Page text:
Sounds like someone failed to get a commission and is blaming external factors, maybe they should look closer to home.
Not the rationale from this C/S. In point of fact all the offline discussion I have had on this subject has been with other Officers. Although, being in the Officer recruitment, selection and training world I am inclined to agree that there are a number out there who would do just as you have suggested.

Edited to remove the bits where I was being a tw4t/amend the bits where I should have been more conciliatory.
 
#31
goober said:
My 17 yr old Daughter is thinking about QA as a Career after her A Levels, she would like to be a Mental Health Nurse. If she join's will she be paid while doing the 3 yr nurse's training?

At which Uni is the training at :?:

Any advice would be most appreciated.
I dont think that the Army trains or recruits mental health nurses anymore, I could be wrong of course, give the QA recruiting team a call. PM me if you want the number.
 
#32
The point is boys and girls is that the NHS is failing to attract nurses, never mind the army. The regular army is just seeing the knock on effects and with bad publicity from the gutter press about Iraq, Afghanistan etc, the job just ain't attractive anymore. Do you what to boil your butt off in a tent and run the risk of getting blown up, or go to work and get you lights punched out by some boozed up chav in A&E in civi street? Nursing just isn't attractive anymore.
 
#34
fat_lad said:
The point is boys and girls is that the NHS is failing to attract nurses, never mind the army...... Nursing just isn't attractive anymore.

There is actually a surplus of nurses now i.e. more nurses than posts within the NHS. With the average student completing training taking approx 6-9/12 to find their first post - Part but not all of the reason is overseas nurse recruiting policies & NHS Trusts financial mess.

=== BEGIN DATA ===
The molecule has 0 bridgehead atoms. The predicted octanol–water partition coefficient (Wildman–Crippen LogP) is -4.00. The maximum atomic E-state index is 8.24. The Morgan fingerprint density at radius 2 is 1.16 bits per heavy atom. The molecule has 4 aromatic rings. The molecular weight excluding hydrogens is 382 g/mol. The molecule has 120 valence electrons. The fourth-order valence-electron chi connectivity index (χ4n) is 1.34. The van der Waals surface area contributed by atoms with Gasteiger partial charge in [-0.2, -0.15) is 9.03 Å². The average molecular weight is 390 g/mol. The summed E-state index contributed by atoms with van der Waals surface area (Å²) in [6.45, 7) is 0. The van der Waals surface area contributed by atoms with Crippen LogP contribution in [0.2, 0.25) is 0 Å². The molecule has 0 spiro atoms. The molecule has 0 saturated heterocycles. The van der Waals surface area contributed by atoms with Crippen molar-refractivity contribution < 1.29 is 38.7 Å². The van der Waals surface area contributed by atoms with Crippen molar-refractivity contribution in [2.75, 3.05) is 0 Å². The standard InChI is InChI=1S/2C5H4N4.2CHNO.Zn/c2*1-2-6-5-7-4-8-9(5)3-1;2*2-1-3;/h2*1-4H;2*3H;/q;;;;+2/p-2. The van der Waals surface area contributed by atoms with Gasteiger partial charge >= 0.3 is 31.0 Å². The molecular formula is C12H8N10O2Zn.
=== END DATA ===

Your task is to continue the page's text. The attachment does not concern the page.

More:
For every post I advertise I receive at least 2 internal, 5-6 external & 50 plus overseas application’s all of which under the NHS PC polices have to have a fair crack at the whip.
 
#36
I've been reading a lot here about the commissioning policy ror the QAs here. What is the actual official line? From what I've heard in my short time with the QAs, the chances of commissioning from the ranks are slim, whereas if you apply from civvy street with 2 yrs post reg, you're straight on to RCB with promotion to lieutenant, with a captain rank after 6 yrs post reg. Why is this not the case from the ranks? From what I've been told, the most difficult part of the process as a Non-commissioned rank is actually getting on to the RCB in the first place, which is pretty much guaranteed as a 2yr post-reg civvy.
 
#37
Filbert Fox said:
goober said:
My 17 yr old Daughter is thinking about QA as a Career after her A Levels, she would like to be a Mental Health Nurse. If she join's will she be paid while doing the 3 yr nurse's training?

At which Uni is the training at :?:

Any advice would be most appreciated.
I dont think that the Army trains or recruits mental health nurses anymore, I could be wrong of course, give the QA recruiting team a call. PM me if you want the number.
They do. I have recently had contact with both Army (and other service) MH student nurses and their Tutors.
 
#38
Just confirmed with QA recruiting that they are recruiting both Adult and Mental health, so get your daughter signed up!!